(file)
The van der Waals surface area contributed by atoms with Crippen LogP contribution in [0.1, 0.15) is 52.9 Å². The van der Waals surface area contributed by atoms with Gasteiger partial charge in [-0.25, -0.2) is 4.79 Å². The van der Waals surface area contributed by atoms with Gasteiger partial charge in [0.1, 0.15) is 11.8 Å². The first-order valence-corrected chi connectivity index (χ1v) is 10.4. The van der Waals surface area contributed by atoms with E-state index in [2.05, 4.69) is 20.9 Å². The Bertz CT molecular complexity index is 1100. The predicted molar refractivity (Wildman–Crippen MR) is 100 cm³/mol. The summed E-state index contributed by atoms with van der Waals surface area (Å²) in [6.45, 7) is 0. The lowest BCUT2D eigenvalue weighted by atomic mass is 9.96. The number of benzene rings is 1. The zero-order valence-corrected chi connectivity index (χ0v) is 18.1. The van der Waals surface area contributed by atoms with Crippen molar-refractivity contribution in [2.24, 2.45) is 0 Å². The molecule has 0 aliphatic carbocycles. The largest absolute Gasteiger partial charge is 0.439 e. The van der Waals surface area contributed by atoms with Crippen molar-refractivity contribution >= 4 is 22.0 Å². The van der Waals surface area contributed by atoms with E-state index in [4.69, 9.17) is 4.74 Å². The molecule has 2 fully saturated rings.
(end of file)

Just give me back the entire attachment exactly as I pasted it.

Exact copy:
The van der Waals surface area contributed by atoms with Crippen LogP contribution in [0.1, 0.15) is 52.9 Å². The van der Waals surface area contributed by atoms with Gasteiger partial charge in [-0.25, -0.2) is 4.79 Å². The van der Waals surface area contributed by atoms with Gasteiger partial charge in [0.1, 0.15) is 11.8 Å². The first-order valence-corrected chi connectivity index (χ1v) is 10.4. The van der Waals surface area contributed by atoms with E-state index in [2.05, 4.69) is 20.9 Å². The Bertz CT molecular complexity index is 1100. The predicted molar refractivity (Wildman–Crippen MR) is 100 cm³/mol. The summed E-state index contributed by atoms with van der Waals surface area (Å²) in [6.45, 7) is 0. The lowest BCUT2D eigenvalue weighted by atomic mass is 9.96. The number of benzene rings is 1. The zero-order valence-corrected chi connectivity index (χ0v) is 18.1. The van der Waals surface area contributed by atoms with Crippen molar-refractivity contribution in [2.24, 2.45) is 0 Å². The molecule has 0 aliphatic carbocycles. The largest absolute Gasteiger partial charge is 0.439 e. The van der Waals surface area contributed by atoms with Crippen molar-refractivity contribution >= 4 is 22.0 Å². The van der Waals surface area contributed by atoms with E-state index in [4.69, 9.17) is 4.74 Å². The molecule has 2 fully saturated rings.